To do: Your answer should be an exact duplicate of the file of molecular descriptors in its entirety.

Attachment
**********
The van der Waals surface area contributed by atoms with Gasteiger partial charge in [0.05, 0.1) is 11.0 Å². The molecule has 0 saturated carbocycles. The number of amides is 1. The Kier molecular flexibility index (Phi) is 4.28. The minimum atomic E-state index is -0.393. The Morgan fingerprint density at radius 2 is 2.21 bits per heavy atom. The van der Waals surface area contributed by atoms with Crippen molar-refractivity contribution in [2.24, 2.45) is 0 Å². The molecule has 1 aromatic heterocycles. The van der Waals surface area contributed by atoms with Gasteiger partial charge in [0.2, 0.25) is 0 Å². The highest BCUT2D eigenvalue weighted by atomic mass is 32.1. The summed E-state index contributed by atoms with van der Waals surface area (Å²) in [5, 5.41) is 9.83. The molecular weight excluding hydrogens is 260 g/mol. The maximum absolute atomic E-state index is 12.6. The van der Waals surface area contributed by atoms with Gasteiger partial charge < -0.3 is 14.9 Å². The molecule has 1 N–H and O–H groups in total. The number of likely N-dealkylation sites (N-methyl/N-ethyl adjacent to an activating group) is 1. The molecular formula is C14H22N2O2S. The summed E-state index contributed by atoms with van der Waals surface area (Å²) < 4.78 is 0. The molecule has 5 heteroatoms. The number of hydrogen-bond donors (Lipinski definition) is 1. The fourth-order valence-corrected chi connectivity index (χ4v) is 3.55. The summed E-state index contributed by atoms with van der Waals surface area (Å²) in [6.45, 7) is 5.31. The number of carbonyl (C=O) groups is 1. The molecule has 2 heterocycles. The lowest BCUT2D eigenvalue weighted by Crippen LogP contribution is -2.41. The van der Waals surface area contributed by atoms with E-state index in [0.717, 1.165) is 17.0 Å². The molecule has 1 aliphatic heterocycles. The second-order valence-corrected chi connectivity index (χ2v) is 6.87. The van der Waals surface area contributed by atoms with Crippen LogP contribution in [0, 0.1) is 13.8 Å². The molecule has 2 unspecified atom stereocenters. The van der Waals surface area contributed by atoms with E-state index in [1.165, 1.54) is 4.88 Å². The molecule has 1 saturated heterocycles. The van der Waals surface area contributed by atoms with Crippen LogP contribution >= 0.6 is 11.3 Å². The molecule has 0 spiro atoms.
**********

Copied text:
The van der Waals surface area contributed by atoms with Gasteiger partial charge in [0.05, 0.1) is 11.0 Å². The molecule has 0 saturated carbocycles. The number of amides is 1. The Kier molecular flexibility index (Phi) is 4.28. The minimum atomic E-state index is -0.393. The Morgan fingerprint density at radius 2 is 2.21 bits per heavy atom. The van der Waals surface area contributed by atoms with Crippen molar-refractivity contribution in [2.24, 2.45) is 0 Å². The molecule has 1 aromatic heterocycles. The van der Waals surface area contributed by atoms with Gasteiger partial charge in [0.2, 0.25) is 0 Å². The highest BCUT2D eigenvalue weighted by atomic mass is 32.1. The summed E-state index contributed by atoms with van der Waals surface area (Å²) in [5, 5.41) is 9.83. The molecular weight excluding hydrogens is 260 g/mol. The maximum absolute atomic E-state index is 12.6. The van der Waals surface area contributed by atoms with Gasteiger partial charge < -0.3 is 14.9 Å². The molecule has 1 N–H and O–H groups in total. The number of likely N-dealkylation sites (N-methyl/N-ethyl adjacent to an activating group) is 1. The molecular formula is C14H22N2O2S. The summed E-state index contributed by atoms with van der Waals surface area (Å²) < 4.78 is 0. The molecule has 5 heteroatoms. The number of hydrogen-bond donors (Lipinski definition) is 1. The fourth-order valence-corrected chi connectivity index (χ4v) is 3.55. The summed E-state index contributed by atoms with van der Waals surface area (Å²) in [6.45, 7) is 5.31. The number of carbonyl (C=O) groups is 1. The molecule has 2 heterocycles. The lowest BCUT2D eigenvalue weighted by Crippen LogP contribution is -2.41. The van der Waals surface area contributed by atoms with E-state index in [0.717, 1.165) is 17.0 Å². The molecule has 1 aliphatic heterocycles. The second-order valence-corrected chi connectivity index (χ2v) is 6.87. The van der Waals surface area contributed by atoms with Crippen LogP contribution in [0, 0.1) is 13.8 Å². The molecule has 2 unspecified atom stereocenters. The van der Waals surface area contributed by atoms with E-state index in [1.165, 1.54) is 4.88 Å². The molecule has 1 saturated heterocycles. The van der Waals surface area contributed by atoms with Crippen LogP contribution >= 0.6 is 11.3 Å². The molecule has 0 spiro atoms.